Home Local Entertainment Porgy and Bess Opens Friday at Red Mountain Theatre

Porgy and Bess Opens Friday at Red Mountain Theatre

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In these divisive and tumultuous times our country is experiencing, sometimes we have to reflect on the past in order to focus on the present and the hope to build for the future.

Beginning February 7, Red Mountain Theatre Company will open the doors of the RMTC Cabaret Theatre and invite the community to witness a production that opens eyes and ignites conversations with The Gershwins’ Porgy and Bess. Known worldwide as a masterpiece and “An American Folk Opera,” Porgy and Bess was George Gershwin’s final work for the musical stage.

Based on DuBose and Dorothy Heyward’s play Porgy, Porgy and Bess combines elements of jazz, classical, and American folk music.

Set in an impoverished, Depression-era, African American community in South Carolina (called Catfish Row), it details the relationship of Porgy, a disabled street beggar, and Bess, a woman suffering drug and physical abuse. It’s a story that is tied with economic setbacks, tragic deaths, lost loves, injustice, faith, love, and community.

Over its decades of existence, the production of Porgy and Bess has evolved as a story as we have evolved as a society. RMTC will present the 2012 adaptation from acclaimed playwright Suzan-Lori Parks (Topdog/Underdog, 365 Plays/365 Days) and Obie-winning composer Diedre Murray.

“This revised and edited libretto makes this iconic piece, in my opinion, much more accessible to a broader audience. It highlights the transformative effects of community, solidarity, and unconditional love,” noted Porgy and Bess Director Dennis Whitehead Darling. “I was able to look at this piece from a historical context and draw parallels that seem relevant today. Alcohol addiction, drug abuse, and violence towards women are notable themes in this iteration, and these themes mirror issues we still face today.” As we live in an opioid crisis and studies showing that a large percentage of women have experienced physical and sexual violence, the character Bess is the embodiment of these current issues. Darling followed up with, “Through Bess, we see the unrelenting grip drugs has on those who fall victim to it and how it is used as a vehicle to escape from her unbearable and abusive reality.”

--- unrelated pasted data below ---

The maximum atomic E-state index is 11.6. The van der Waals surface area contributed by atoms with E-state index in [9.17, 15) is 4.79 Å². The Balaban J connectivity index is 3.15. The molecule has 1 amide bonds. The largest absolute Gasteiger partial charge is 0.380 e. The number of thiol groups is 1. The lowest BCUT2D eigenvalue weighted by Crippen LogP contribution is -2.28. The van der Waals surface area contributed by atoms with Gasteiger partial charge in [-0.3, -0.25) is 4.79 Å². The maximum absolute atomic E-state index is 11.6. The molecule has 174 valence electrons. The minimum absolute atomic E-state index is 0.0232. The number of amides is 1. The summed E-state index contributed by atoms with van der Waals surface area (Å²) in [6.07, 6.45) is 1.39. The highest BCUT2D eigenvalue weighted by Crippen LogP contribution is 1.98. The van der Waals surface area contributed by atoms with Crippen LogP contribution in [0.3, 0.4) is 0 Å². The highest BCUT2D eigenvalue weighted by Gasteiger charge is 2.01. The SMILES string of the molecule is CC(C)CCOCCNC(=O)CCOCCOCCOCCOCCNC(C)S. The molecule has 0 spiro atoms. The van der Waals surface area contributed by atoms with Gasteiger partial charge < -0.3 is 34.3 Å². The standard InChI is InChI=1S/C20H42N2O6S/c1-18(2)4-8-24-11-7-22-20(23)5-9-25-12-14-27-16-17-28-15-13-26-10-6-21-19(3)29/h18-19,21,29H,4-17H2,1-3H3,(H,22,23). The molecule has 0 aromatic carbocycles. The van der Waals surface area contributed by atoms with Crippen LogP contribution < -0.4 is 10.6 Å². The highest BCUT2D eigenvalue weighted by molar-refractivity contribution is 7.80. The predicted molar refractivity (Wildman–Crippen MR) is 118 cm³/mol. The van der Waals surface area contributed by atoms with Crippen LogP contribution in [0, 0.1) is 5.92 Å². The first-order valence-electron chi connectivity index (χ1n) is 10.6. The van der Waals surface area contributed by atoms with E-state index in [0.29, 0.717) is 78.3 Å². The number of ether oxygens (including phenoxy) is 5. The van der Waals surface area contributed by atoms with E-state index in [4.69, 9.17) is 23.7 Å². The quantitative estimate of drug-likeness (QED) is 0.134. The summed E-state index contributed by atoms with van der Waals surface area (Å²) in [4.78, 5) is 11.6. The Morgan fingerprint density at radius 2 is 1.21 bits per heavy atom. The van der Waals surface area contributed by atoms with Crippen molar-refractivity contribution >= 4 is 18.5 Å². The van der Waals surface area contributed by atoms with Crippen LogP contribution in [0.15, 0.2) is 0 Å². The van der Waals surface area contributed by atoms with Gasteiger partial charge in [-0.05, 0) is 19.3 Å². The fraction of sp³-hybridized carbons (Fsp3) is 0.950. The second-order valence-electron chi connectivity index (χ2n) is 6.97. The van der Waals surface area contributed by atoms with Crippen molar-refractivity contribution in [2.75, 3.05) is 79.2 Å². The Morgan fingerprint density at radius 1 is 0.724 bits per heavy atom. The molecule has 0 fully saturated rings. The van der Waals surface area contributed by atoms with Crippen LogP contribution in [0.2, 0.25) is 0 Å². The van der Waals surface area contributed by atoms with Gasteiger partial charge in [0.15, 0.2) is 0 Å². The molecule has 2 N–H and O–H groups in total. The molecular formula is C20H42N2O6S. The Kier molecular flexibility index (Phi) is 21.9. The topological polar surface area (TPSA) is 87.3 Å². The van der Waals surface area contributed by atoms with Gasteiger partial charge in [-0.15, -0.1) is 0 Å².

A murder has been committed in the community of Catfish Row and from that violence spurs the wrath of law enforcement which furthers other another theme. “It dramatizes yet another societal issue facing people of color, the aggressively violent relationship between law enforcement and the African American community,” Darling stated.

Through the course of tragedy and hard times in the world of the production, there is an undeniable connection between humanity and a sense of community. Darling inserted, “Each resident of Catfish Row struggles to survive a harsh and unjust world in the Depression-era. They are often turning to prayer and each other for hope, strength, and salvation when faced with tragedy.

In many ways, Porgy and Bess exemplifies how we might define life, love, and community.” Darling hopes that this the greatest takeaway and message for a very polarized country. Porgy and Bess holds steadfast to one hopeful idea, the idea of community.

We invite you witness the story, join the conversation, and engage in the action. Tickets for The Gershwins’ Porgy and Bess start at $19 and are available by calling (205) 324-2424 or by visiting redmountaintheatre.org/porgy-and-bess

Red Mountain Theatre Company is an organization that inspires audiences through powerful theatre experiences led by professionals who deliver engaging performances produced and presented with artistic integrity.

In addition to our theatre productions, we offer educational programs that build positive life skills for young people and provide growth opportunities for theatre professionals. Our Birmingham- based nonprofit organization has been inspiring audiences, changing lives and creating conversations through theatre experiences since 1979.

RMTC has begun construction of a $25 million arts campus in Parkside across from Regions Field and one block from Railroad Park.